What Is an Insurance Score?

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Many of us are familiar with credit scores, but did you know there’s another score generated from your credit report? Credit-based insurance scores, like credit scores, are calculated based on information in credit reports.

Credit scores determine the likelihood of credit delinquency. The lower your credit score, the more likely you are to miss a payment. With insurance scores, the lower your auto insurance score or home insurance score, the more likely you are to file a claim. This score is what insurance companies use to determine how risky someone is likely to be.

These scores play a significant role in how much you pay for insurance. Having a basic understanding of what goes into your insurance score and how it is utilized can help you to save money on your home and auto insurance by reducing your risk as a customer.

Why is an insurance score important?

Insurance scores play a significant role in calculating the cost of your insurance premiums. Insurance companies try to predict how much money it will cost to provide coverage to a customer. This expected cost, amongst other factors, is used to determine how much the company should charge a customer in premiums to avoid losing money.

The vast majority of insurers in the United States are private businesses and cannot survive without making a profit. Without the use of home insurance scores, companies would have less accuracy in predicting a customer’s cost. To offset this increased margin of error, companies would likely need to raise the rates on all customers.

How is an insurance score calculated?

Insurance companies use several factors to determine your insurance score. Everything from payment history to outstanding debt to credit mix is calculated into your score. Each of these variables can be obtained from your credit report. Below are the most critical factors, as listed by the NAIC. The percentage next to each variable is how much of your insurance score is determined by that variable.

  • Payment history (40%): Everything from missed payments to punctual payments is the primary factor used in insurance and credit scores.
  • Outstanding debt (30%): How much money you owe at the time of the report. More substantial debt is seen as a higher risk.
  • Credit history length (15%): The amount of time you’ve had a line of credit, whether credit cards, loans, mortgages or another format.
  • Pursuit of new credit (10%): New applications for new lines of credit can imply increased risk. Even if you are handling your current credit limits and debts well, adding another line of credit could destabilize that.
  • Credit mix (5%): While this has the smallest impact, the variety and number of credit lines you have can affect your insurance score.

What is a good insurance score?

Insurance scores range from good to bad. The higher your insurance score, the better it is. According to Progressive, insurance scores range from 200 to 997, with everything below 500 considered a poor score, and everything from 776 to 997 is considered a good score.

The lower your insurance score, the more of a risk you are to insurance companies. The higher your insurance score, the less likely you are to make a claim. As a result, higher insurance credit scores will usually lead to lower rates on your policy, while lower scores will contribute to higher rates.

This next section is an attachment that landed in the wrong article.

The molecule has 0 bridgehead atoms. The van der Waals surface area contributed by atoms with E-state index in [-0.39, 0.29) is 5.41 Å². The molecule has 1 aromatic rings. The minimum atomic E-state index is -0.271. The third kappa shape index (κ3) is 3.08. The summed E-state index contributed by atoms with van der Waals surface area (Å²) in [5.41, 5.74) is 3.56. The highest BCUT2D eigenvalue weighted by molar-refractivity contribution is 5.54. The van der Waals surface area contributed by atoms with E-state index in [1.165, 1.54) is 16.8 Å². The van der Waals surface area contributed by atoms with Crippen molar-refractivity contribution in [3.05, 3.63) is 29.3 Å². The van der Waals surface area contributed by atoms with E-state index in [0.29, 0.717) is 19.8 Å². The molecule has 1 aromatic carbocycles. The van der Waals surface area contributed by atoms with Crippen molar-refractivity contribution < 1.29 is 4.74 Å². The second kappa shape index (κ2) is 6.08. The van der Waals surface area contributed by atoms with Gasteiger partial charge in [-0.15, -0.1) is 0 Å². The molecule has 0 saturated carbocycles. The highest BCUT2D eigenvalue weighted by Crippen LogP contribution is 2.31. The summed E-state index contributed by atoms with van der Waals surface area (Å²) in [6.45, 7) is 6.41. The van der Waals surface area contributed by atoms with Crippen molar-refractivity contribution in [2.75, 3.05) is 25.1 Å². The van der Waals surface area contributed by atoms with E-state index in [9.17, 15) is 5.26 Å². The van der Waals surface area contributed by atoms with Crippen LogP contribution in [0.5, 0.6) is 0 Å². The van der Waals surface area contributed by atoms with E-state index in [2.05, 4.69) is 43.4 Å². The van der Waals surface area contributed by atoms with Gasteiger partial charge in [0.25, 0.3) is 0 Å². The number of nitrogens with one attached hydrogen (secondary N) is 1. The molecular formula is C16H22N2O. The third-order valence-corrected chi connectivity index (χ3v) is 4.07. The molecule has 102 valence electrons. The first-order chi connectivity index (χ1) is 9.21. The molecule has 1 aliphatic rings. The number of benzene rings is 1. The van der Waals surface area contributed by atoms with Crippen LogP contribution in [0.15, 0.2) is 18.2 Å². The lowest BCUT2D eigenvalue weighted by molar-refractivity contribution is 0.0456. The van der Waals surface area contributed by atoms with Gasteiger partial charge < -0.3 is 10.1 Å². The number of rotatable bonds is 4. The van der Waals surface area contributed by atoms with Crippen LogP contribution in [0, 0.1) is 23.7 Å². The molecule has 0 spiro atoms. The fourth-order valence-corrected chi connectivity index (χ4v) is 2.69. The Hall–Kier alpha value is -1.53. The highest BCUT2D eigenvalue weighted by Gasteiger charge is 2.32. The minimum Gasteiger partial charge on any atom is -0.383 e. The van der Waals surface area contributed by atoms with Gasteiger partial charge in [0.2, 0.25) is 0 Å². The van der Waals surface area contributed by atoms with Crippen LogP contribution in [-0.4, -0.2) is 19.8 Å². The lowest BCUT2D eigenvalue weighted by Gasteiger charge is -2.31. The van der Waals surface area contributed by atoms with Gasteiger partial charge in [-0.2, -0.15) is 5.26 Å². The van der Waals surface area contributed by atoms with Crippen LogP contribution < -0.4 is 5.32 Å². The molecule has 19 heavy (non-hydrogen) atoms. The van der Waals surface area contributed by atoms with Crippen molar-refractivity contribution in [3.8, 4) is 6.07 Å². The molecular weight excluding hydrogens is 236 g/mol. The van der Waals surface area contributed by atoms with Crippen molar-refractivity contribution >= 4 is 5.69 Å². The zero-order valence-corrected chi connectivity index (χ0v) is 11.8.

So, what is a good insurance score? Anything over 775.

How to improve your insurance score

Thankfully, there are many ways to improve your insurance score. For the most part, strategies and techniques for improving credit scores will also increase your auto insurance score. The primary approach is to treat your credit and bills with as much financial responsibility as you can. This means paying bills on time, keeping your credit utilization rate at or below 30%, quickly paying down debt and meeting financial agreements and contracts.

To see your credit score and to track when and by how much it is improving, you can go to www.annualcreditreport.com for one free insurance credit score report every year. When you use this link, you will be given copies of your credit report from each of the three primary credit bureaus. If your credit score is improving, it’s likely your insurance score is as well.

Frequently asked questions

Does an insurance score affect all policy types?

In most states, the answer is yes. However, some states have laws that limit which types of insurance can use credit reports to calculate premiums. For example, some states limit the use of an insurance score to auto and home insurance, while other states allow your score to be used with all insurance policies.

What makes your insurance score go down?

Anything that makes your credit score worse will make your insurance score go down. Being late on your bills and debt payments, taking out excessive lines and types of credit and maintaining a high credit utilization rate can reduce (worsen) your home insurance score.

Do all states use an insurance score?

To varying degrees, yes. Some states, like Hawaii, California and Massachusetts, ban the use of these auto insurance scores. Most states allow the use of these scores, and nearly every property insurance policy in the country will use some form of an insurance score.

How is my insurance score different from my credit score?

Your insurance score is calculated from your credit report to determine how expensive you are to insure. Your credit score is calculated from the same report but to determine how likely you are to go delinquent on a debt. Each uses overlapping variables, but the formula, outcome, and purpose are all different.

Is my home insurance score the same as my auto insurance score?

Often, yes, it will be. However, this can vary depending on who your insurer is and whether the same company provides your home and auto insurance.